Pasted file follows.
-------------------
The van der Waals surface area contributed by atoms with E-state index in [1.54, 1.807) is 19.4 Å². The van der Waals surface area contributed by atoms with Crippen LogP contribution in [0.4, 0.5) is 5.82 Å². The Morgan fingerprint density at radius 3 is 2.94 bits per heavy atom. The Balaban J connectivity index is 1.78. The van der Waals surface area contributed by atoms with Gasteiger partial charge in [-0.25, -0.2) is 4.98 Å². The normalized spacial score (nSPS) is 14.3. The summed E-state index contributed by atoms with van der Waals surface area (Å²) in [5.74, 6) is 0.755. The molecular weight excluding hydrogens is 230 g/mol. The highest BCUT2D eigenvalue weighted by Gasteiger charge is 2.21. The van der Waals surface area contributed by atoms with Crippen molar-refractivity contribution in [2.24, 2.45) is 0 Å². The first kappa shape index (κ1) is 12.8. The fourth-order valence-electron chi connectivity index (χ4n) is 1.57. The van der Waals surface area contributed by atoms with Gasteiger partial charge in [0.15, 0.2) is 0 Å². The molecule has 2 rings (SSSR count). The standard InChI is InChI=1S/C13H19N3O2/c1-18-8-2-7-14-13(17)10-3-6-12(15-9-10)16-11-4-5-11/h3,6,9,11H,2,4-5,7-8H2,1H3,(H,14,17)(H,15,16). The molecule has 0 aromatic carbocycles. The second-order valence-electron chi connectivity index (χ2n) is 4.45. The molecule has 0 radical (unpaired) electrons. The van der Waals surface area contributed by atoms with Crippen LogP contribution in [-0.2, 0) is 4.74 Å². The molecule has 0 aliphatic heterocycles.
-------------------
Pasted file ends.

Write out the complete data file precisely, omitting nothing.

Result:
The van der Waals surface area contributed by atoms with E-state index in [1.54, 1.807) is 19.4 Å². The van der Waals surface area contributed by atoms with Crippen LogP contribution in [0.4, 0.5) is 5.82 Å². The Morgan fingerprint density at radius 3 is 2.94 bits per heavy atom. The Balaban J connectivity index is 1.78. The van der Waals surface area contributed by atoms with Gasteiger partial charge in [-0.25, -0.2) is 4.98 Å². The normalized spacial score (nSPS) is 14.3. The summed E-state index contributed by atoms with van der Waals surface area (Å²) in [5.74, 6) is 0.755. The molecular weight excluding hydrogens is 230 g/mol. The highest BCUT2D eigenvalue weighted by Gasteiger charge is 2.21. The van der Waals surface area contributed by atoms with Crippen molar-refractivity contribution in [2.24, 2.45) is 0 Å². The first kappa shape index (κ1) is 12.8. The fourth-order valence-electron chi connectivity index (χ4n) is 1.57. The van der Waals surface area contributed by atoms with Gasteiger partial charge in [0.15, 0.2) is 0 Å². The molecule has 2 rings (SSSR count). The standard InChI is InChI=1S/C13H19N3O2/c1-18-8-2-7-14-13(17)10-3-6-12(15-9-10)16-11-4-5-11/h3,6,9,11H,2,4-5,7-8H2,1H3,(H,14,17)(H,15,16). The molecule has 0 aromatic carbocycles. The second-order valence-electron chi connectivity index (χ2n) is 4.45. The molecule has 0 radical (unpaired) electrons. The van der Waals surface area contributed by atoms with Crippen LogP contribution in [-0.2, 0) is 4.74 Å². The molecule has 0 aliphatic heterocycles.